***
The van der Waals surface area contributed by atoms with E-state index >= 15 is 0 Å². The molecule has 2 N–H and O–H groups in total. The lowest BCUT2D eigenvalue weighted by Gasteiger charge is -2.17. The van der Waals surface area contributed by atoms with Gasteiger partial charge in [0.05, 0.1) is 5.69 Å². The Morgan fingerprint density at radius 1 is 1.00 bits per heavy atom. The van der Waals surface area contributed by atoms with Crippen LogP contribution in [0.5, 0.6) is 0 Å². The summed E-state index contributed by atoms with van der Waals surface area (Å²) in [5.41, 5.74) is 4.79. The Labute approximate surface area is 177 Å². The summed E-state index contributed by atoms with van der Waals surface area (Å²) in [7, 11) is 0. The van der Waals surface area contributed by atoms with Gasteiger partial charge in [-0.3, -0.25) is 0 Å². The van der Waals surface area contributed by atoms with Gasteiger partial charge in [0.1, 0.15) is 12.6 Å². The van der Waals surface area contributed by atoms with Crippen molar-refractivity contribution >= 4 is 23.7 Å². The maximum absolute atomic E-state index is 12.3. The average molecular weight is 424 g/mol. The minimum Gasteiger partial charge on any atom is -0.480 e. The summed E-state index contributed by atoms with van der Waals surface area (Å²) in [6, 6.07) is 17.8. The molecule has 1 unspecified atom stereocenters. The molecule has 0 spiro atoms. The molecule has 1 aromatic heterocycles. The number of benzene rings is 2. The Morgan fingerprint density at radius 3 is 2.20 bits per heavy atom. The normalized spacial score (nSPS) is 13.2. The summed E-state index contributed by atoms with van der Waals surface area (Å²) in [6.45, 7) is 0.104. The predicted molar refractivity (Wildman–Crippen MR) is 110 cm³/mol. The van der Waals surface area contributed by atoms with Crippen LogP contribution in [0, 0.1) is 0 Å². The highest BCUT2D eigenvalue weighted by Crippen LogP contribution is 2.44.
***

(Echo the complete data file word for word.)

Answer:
The van der Waals surface area contributed by atoms with E-state index >= 15 is 0 Å². The molecule has 2 N–H and O–H groups in total. The lowest BCUT2D eigenvalue weighted by Gasteiger charge is -2.17. The van der Waals surface area contributed by atoms with Gasteiger partial charge in [0.05, 0.1) is 5.69 Å². The Morgan fingerprint density at radius 1 is 1.00 bits per heavy atom. The van der Waals surface area contributed by atoms with Crippen LogP contribution in [0.5, 0.6) is 0 Å². The summed E-state index contributed by atoms with van der Waals surface area (Å²) in [5.41, 5.74) is 4.79. The Labute approximate surface area is 177 Å². The summed E-state index contributed by atoms with van der Waals surface area (Å²) in [7, 11) is 0. The van der Waals surface area contributed by atoms with Gasteiger partial charge in [-0.3, -0.25) is 0 Å². The van der Waals surface area contributed by atoms with Gasteiger partial charge in [0.1, 0.15) is 12.6 Å². The van der Waals surface area contributed by atoms with Crippen molar-refractivity contribution >= 4 is 23.7 Å². The maximum absolute atomic E-state index is 12.3. The average molecular weight is 424 g/mol. The minimum Gasteiger partial charge on any atom is -0.480 e. The summed E-state index contributed by atoms with van der Waals surface area (Å²) in [6, 6.07) is 17.8. The molecule has 1 unspecified atom stereocenters. The molecule has 0 spiro atoms. The molecule has 1 aromatic heterocycles. The number of benzene rings is 2. The Morgan fingerprint density at radius 3 is 2.20 bits per heavy atom. The normalized spacial score (nSPS) is 13.2. The summed E-state index contributed by atoms with van der Waals surface area (Å²) in [6.45, 7) is 0.104. The predicted molar refractivity (Wildman–Crippen MR) is 110 cm³/mol. The van der Waals surface area contributed by atoms with Crippen LogP contribution in [0, 0.1) is 0 Å². The highest BCUT2D eigenvalue weighted by Crippen LogP contribution is 2.44.